As gold prices continue to rise to new heights, global financial moguls once again proved to be correct in their practice of packing portfolios with the precious metal in April. Last Friday, gold set a new record high, trading at $1,900.6 per ounce and is now creeping towards surpassing the historic high, adjusted for inflation, of $2,246 per ounce.
Even now with prices at their peak, investors are not giving up on the precious metal and as Bloomberg notes in an article, the "smart money of sovereign funds and central banks" do favour gold over good performing stocks, including those on the American market. Sputnik contributor and financial analyst Ivan Danilov, indicates that even American banks such as JPMorgan and Goldman Sachs are advising their clients to buy gold instead of "greenbacks", and global central banks are also planning to build up gold reserves, something that the Russian CB has been doing since 2018.
"In light of this, the statements by some experts that gold and other precious metals can no longer be considered protective assets and that Russia is in a terrible position right now due to stockpiling gold in reserves and ignoring dollar-denominated instruments […] look quite odd", Danilov says.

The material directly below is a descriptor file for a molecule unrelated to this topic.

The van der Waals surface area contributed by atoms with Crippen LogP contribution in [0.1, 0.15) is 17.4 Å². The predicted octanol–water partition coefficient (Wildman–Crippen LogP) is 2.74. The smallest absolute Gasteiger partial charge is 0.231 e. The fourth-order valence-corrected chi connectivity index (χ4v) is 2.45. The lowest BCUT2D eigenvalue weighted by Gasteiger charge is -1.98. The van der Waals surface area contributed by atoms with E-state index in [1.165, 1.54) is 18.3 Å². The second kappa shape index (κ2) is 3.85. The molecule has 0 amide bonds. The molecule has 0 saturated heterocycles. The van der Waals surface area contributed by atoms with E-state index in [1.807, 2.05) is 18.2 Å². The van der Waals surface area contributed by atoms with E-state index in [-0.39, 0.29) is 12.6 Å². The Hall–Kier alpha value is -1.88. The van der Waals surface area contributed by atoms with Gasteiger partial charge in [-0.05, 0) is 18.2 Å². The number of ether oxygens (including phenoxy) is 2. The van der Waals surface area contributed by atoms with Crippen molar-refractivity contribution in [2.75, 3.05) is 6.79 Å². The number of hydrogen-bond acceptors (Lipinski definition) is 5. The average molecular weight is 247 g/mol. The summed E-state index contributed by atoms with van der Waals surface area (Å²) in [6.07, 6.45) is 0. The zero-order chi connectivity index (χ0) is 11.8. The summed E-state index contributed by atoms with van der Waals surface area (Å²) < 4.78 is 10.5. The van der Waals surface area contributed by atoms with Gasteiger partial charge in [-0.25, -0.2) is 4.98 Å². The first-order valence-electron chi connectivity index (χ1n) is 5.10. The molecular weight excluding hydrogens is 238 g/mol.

The analyst lays out several possible explanations for the new trend: from investors' exodus from other assents due to coronavirus fears to concerns over global political risks, which have historically driven investors towards the precious metal. And a major political risk is now coming from what has often been seen as a traditional safe haven, Danilov says, pointing to the United States.
The current turbulence on global markets has one distinguishing feature setting it apart from past fiscal crises – dollar assets are no longer a go-to option for those seeking safe harbour, Danilov stresses. He points out that right now the greenback is at the "COVID-19 bottom or near it" in terms of how it's trading with other global currencies. US media outlets put this down to the government's poor response to the pandemic, but this explanation is insufficient, the analyst argues.
Danilov believes it is a lack of domestic political stability undermining the position of American assets. The US is currently undergoing a "low-intensity civil war" as the federal government deploys forces to states to bring about order there, but the clashes might intensify or even turn bloody after the November election, the analyst says. He concludes that investors' turn towards gold instead of the "dollar" looks like a wise decision in the face of such grim prospects.